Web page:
Sunday, July 13, 2008

Creativity... touchstone of the soul

“To live a creative life, we must lose our fear of being wrong.” Joseph Chilton Pearce

Saturday was our annual Open Garden, where my husband struts his passion - his beautiful daylilies, all 200 or so varieties, plus the ones he's hybridized (imagine - flower nookie!). I have my little patch of earth as well, mostly herbs and vegetables - the practical stuff.

A gorgeous summer day, one full of good discussion, fantastic food (pesto and shrimp pizza, strawberry-rhubarb pie, lots of salads, and local cantaloupe), and capped off with a plant swap.

Sunday I strutted my stuff, wandering into my husband's usual territory - I gave a summer service at our Unitarian Universalist church (hubbers is the minister). I love the lay-laid summer services, so casual with chairs arranged in an ellipse, folks in shorts and sandals, and lots of discussion afterwards. My sermon was titled "Creativity, the touchstone of our soul, but why do we fear it so?"

A subject too near to my heart.

I've been pondering this issue of creativity, this wondrous river and its tangled tributaries and diversions. Such waters I've tasted - what a blessing to be human, to be able to parse words and sentences into prose.

Marketing my work has forced me to acknowledge the difference between the process and the product of writing. I've come to realize that no matter what the publishing outcome of BRIGHTER THAN BRIGHT, the most salient part of that book was the journey made to realize the story, both the inner journey made in imagining the lives of my characters and their world, and the outer journey made in the realization of my creative self.

And so it will be for every other poem or story or novel that falls from my fingers to grace once empty pages.

Creativity is a divine gift. My job as a human is to honor that gift. And one way for me to continue creating is to embrace a corollary to Pearce's truth: “To live a creative life, we must lose our fear of being perfect.”

Very wabi sabi. Very well... perfect.

WHAT I'M READING: INTUITION by Allegra Goodman. She uses a roving third-person POV which I find disconcerting at times, sinking the reader into different heads within a single scene. She achieves this almost seamlessly, but not so well as Updike. But Updike is God, or as close as writer mortals come.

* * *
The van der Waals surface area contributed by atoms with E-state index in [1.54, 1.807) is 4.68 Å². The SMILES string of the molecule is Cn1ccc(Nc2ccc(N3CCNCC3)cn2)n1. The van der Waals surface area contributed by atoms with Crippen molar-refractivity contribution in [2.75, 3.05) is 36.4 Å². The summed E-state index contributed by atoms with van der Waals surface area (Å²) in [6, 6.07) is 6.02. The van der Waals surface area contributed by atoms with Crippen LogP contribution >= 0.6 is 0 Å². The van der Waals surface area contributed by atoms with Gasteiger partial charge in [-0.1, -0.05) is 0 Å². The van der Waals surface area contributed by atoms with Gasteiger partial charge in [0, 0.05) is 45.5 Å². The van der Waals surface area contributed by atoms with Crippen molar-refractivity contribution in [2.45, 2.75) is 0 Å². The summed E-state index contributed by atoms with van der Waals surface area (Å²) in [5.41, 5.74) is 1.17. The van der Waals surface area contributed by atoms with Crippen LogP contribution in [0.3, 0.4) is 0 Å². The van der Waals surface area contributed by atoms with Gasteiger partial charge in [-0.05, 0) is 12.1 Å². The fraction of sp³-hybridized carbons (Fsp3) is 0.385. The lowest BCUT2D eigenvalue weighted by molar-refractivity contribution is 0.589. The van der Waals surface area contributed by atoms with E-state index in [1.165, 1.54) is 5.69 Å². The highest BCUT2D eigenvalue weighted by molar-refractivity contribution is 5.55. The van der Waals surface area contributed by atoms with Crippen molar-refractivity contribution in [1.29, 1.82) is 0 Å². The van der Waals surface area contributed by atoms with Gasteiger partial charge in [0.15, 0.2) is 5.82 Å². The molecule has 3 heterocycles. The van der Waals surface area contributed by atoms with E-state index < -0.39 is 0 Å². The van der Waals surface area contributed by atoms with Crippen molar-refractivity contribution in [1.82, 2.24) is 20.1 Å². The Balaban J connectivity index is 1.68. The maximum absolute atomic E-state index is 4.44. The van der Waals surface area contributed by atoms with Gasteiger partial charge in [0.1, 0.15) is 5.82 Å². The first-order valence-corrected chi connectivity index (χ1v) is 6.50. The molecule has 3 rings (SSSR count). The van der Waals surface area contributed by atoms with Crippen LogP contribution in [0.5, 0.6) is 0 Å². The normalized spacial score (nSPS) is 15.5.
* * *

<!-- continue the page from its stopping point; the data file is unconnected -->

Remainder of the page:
For a true poetic treat, read these five by Adam Fieled in the latest issue of OTOLITHS. Rarely do I read, then reread, a poem and sigh each time. These are poems I wish I'd written, especially When you bit... and Sheet Covered.

THE WRITING: Writing and pre-writing on PURE clipping along at a steady pace. Struggling with a kernal of a poem call THE GOD PARTICLE and contemplating a few flashes which are, well, flashes in my pan.

It's been tough writing, tough sorting through all this... stuff. It's like running at breakneck speed for a great distance, then suddenly stumbling. I've been falling into my writing, the process of it, and I guess it's something one must do to get to the other side.

Keep creating. Always. peace, Linda


  1. Awesome post, Linda. Your writing is so poetic. I know that I fear my own creativity but I'm not sure why exactly. :) The daylilies sound beautiful!

  2. Beautiful pictures, and great post. I'm not the religious type (as I'm sure you've gathered, lol), and I wish I could have been there for your sermon, it sounds awesome.

    There's a book called Writing Alone. A friend of mine has it and I paged through the beginning, and the author said something about our fear of creativity stemming from a deeper fear of truly encountering ourselves. I think that makes sense, in a sort of disturbing way.

    I haven't been writing much lately, and I wish I was. Hmmm. Why does life feel so busy sometimes?

  3. The strange things was that after I'd written my blog I popped over to yours and found we were both pondering the same issue. You have a more poetic way of saying it though, keep writing Linda you do it well. Gillian

  4. Linda,

    Your husband's lily garden puts my peonies and columbine to shame. And I too have a vegetable garden although the weeds are growing faster than the veggies as our weather isn't cooperating to boost the crops. The berries are coming along nicely though.
    The garden party and swap sounds like a fab time. Wish I was there.

    There too for your creativity sermon.
    There are many avenues to creativity and none without struggle. The beauty is the product. And the path to the outcome.

    Lovely post.


  5. See the problem is that the Creator is what we aspire to be like and therefore we know we are not perfect and will never be able to achieve that until we unite with Him. Yet the ability, the gift, has been given and we must do what we can to reach the highest point we can and yet again we know that is not possible.
    Nice post and lovely lillies and thanks for the link to Adam Fieled.

  6. oops I wanted to also say, Sometimes it is only the journey we are meant to be on and to accomplish

  7. Ah, in reverse order... yes Paige, you hit the paradox on the head. And I believe you - sometimes it IS the journey we are meant to accomplish, not the destination. Just wish I knew now!

    Kim, I adore columbine. Our daylilies are awesome, but truth be told, I love my narcissus best. And my herbs... I'm going to post your last para by my laptop.

    Chrys, you may not be religious but, I am afraid, you are spiritual;^) Indeed, you're one of the most spiritual folks I know. That book looks interesting - I'll check it out. And yes, isn't that what we keep telling each other - DIG DEEPER?!

    MJ, I know I certainly fear my own creativity, too. I wonder at times - what have I wraught? And is it true? Thank you...

    Keep creating folks. Peace, Linda